Published on July 18th, 2005 | by Christian Cawley
The TARDIS â€“ A bit of Alright!
Regardless of what you might think, there is only one star in Doctor Who. Oh she may have been sidelined for a couple of years in the 1970s, you might have seen her wearing a different dress now and again and youâ€™re more than likely mesmerised when you see her.
Hers isnâ€™t a conventional beauty and she occasionally refuses to cooperate â€“ but itâ€™s usually for the best. The Doctor treats her like an old aunt and the companions find her a welcome relief each time the step back on board. The TARDIS is the true star of Doctor Who â€“ not the errant Time Lord and his bunch of flighty fillies. Not convinced?
The relationship between the Doctor and his Type 40 capsule is one which has developed constantly over the years â€“ in fact one might say (regeneration aside) that the only real character development in the Doctor has been in his relationship with the spaceship. As early as the third story (a two-parter The Edge of Destruction) the TARDIS was making attempts to communicate with the Doctor via a form of disturbed imagery-based telepathy that he shared with Susan. It might have only been a jammed spring on the fast-return switch but it was life and death to the TARDIS, hurtling towards the big bang. Thankfully, she managed to warn the occupants and off they went again on their travelsâ€¦
We also know that the TARDIS creates a low intensity telepathic field and that the Doctorâ€™s companions understand alien languages due to the this telepathy, as seen in The Masque of Mandragora and more recently in the Ninth Doctor adventure End of the World.
So we established early on that the TARDIS can communicate, and it was during the First Doctorâ€™s era that it became apparent that the Police Box exterior wasnâ€™t normal for a craft such as this â€“ surely another case of the star (who has appeared in 4 sets of opening titlesâ€¦) choosing her own “costume” as the post-regenerative Doctor is wont to do.
It is also established in later years that the TARDIS is not only a communicator â€“ she is sentient. She brings the Doctor “home” to begin his third regeneration in Planet of the Spiders and actively involves herself in the resolution to 3 adventures â€“ she swallows the Master and revives Grace and Chang Lee (Enemy Within/TV Movie)(although this could be the temperamental “state of grace”), she regresses “Margaret” Slitheen into a pod in Boom Town and of course assists Rose in rescuing the Doctor and Earth from the Daleks in Parting of the Ways. This would all indicate that the TARDIS will act to protect both herself (when threatened.) and the Doctor.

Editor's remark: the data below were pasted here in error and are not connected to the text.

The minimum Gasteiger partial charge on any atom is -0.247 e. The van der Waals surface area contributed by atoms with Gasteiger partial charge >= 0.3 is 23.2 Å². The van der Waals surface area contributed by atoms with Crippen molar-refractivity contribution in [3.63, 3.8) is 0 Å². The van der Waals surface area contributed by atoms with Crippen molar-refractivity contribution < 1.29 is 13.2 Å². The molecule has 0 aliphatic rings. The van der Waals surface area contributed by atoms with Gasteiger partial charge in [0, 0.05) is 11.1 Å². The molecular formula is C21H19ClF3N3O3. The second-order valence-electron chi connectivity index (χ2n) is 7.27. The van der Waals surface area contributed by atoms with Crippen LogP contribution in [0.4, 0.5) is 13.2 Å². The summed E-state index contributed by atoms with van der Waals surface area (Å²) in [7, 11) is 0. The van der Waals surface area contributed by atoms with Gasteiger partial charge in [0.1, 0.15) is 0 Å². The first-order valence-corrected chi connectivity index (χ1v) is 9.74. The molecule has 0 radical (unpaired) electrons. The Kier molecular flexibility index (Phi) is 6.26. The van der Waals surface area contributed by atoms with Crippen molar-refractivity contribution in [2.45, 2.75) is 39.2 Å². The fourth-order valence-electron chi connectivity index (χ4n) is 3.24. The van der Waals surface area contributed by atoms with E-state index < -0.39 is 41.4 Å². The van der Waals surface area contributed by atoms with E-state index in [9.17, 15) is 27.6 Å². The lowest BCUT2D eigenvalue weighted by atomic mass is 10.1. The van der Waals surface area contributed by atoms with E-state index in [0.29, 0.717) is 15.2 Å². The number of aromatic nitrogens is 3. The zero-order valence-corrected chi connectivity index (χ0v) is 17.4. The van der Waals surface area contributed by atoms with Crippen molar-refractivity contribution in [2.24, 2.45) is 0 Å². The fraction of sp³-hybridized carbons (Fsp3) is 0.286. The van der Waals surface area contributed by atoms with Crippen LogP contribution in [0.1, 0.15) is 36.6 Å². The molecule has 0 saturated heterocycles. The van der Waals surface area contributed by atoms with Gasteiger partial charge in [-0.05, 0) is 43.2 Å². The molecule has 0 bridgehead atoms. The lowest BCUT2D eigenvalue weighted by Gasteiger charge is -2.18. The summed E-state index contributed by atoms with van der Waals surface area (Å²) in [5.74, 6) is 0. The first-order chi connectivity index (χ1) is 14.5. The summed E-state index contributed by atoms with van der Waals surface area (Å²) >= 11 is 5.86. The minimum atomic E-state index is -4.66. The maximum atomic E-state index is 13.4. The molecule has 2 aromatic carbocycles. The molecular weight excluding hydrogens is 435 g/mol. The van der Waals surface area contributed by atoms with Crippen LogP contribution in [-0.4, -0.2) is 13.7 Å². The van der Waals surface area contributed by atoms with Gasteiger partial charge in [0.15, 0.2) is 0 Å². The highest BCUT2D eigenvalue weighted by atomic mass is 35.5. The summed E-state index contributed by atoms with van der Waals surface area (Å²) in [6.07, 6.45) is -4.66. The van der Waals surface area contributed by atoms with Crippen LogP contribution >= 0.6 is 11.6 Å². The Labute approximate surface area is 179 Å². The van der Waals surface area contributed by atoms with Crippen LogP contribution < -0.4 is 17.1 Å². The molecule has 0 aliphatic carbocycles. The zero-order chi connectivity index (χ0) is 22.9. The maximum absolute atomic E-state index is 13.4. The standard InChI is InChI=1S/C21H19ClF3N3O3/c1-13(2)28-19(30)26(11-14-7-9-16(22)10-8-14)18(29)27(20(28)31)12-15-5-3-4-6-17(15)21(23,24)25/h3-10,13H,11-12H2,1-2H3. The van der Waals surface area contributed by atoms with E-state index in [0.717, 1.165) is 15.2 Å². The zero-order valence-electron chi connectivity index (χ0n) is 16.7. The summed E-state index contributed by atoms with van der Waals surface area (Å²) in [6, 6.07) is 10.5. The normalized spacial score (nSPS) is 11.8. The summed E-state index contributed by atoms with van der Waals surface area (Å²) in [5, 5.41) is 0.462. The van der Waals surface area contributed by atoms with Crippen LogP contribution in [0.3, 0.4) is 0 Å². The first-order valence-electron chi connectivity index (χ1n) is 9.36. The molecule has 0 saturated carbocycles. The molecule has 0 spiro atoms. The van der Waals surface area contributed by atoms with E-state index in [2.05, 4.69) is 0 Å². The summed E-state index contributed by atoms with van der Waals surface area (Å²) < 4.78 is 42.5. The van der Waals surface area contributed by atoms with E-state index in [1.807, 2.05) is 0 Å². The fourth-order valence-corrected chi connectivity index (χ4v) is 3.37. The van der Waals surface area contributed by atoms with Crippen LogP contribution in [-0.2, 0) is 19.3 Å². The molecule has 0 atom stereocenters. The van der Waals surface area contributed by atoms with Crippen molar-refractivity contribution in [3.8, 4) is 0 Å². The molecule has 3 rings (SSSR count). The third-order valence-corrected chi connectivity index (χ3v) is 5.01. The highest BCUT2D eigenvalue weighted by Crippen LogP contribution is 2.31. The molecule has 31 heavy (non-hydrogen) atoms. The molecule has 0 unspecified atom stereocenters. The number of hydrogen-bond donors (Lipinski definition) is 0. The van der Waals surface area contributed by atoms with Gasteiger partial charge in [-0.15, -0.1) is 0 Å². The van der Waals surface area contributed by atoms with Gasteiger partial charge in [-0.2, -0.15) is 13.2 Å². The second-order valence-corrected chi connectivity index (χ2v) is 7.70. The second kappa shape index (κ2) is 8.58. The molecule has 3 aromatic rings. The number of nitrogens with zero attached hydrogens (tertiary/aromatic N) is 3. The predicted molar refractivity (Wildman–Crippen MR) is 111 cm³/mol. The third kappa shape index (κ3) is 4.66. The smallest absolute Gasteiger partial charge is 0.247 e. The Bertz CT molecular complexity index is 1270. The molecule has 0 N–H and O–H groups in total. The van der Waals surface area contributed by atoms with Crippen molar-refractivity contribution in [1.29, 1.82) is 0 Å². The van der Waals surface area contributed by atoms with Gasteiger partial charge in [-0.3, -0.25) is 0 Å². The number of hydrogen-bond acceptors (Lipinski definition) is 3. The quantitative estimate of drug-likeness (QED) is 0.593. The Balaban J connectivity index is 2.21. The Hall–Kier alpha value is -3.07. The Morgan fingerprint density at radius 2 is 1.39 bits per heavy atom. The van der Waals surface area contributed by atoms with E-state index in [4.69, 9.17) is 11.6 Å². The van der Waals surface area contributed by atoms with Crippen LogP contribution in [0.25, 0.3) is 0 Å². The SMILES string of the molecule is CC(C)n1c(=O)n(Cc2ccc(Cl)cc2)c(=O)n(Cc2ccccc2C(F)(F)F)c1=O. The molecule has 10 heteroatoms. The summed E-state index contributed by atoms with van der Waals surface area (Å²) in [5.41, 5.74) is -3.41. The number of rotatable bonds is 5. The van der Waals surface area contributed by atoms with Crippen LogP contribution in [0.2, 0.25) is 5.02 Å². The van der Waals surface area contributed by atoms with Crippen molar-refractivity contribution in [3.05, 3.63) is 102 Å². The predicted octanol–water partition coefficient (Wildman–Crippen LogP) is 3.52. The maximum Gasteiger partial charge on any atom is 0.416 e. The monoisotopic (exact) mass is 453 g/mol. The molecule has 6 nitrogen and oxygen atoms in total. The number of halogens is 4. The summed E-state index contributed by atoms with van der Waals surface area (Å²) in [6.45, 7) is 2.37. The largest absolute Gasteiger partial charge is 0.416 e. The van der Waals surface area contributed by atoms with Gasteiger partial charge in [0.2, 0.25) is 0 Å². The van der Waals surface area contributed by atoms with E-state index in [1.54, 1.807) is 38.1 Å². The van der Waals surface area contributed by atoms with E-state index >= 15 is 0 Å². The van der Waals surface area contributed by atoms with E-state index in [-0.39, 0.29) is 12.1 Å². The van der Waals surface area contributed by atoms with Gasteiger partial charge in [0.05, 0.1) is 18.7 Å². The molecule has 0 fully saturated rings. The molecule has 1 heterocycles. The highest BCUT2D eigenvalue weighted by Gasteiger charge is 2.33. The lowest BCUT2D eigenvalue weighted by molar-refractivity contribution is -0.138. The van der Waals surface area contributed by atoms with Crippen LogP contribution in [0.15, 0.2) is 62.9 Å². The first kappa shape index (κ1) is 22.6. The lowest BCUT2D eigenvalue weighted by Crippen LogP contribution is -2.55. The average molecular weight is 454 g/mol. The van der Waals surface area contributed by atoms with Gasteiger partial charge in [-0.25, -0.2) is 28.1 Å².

But what other proof is there that the “frankly magnificent time ship” should be considered an individual intelligence? We should consider the closeness that must develop between a telepathic machine and an intelligent creature such as a Time Lord. This symbiosis is mentioned often in the novels, and serves to link the Doctor and his craft in such a way that it makes it very difficult to imagine him without her.
When the Doctor was stranded in his third incarnation with a TARDIS he couldnâ€™t operate, he did everything he could to bypass the blocks imposed by the Time Lords, even though he knew it was ultimately futile. The TARDIS is far too complicated for a single Time Lord using Earth resources and tools to repair effectively â€“ in fact, bearing in mind how complicated she is, itâ€™s a wonder she has never spokenâ€¦
The TARDIS contains life support features such as an oxygen supply (that probably replenishes itself at opportune moments on appropriate planets) and medical supplies, as well as console room-based various computer systems, the time-space visualizer, the mercury fluid links, the telepathic circuits, a ticker-tape output, a brake and various destination controls and monitors as well as the HADS (Hostile Action Displacement System) which was seen in The Krotons and The Keeper of Traken. There are various other defence systems, including a force field (Parting of the Ways)
Iâ€™m not just talking about the time rotor controls either. Rooms for instance include a boot cupboard (apparently a lounge with a single pair of boots), a power station, a swimming pool (The Invasion of Time), various bedrooms and libraries and laboratories. Thereâ€™s also a cloister room as well as the room in which the Eye of Harmony (Enemy Within/TV Movie) resides (although this may have reverted back to being beneath the time rotor column).
If we consider that our planet Earth is to some degree intelligent and take into account the vastness of the ecosphere and all of the entities that play a part in its (un)balancing, then it isnâ€™t too much of a leap of faith to suppose that the TARDIS which is supposedly infinitely huge within her Police Box costume is also intelligent.
After all, she chose to hang around with the coolest alien in the Universe, so she certainly isnâ€™t stupid.
Illustration by Andrew Skilleter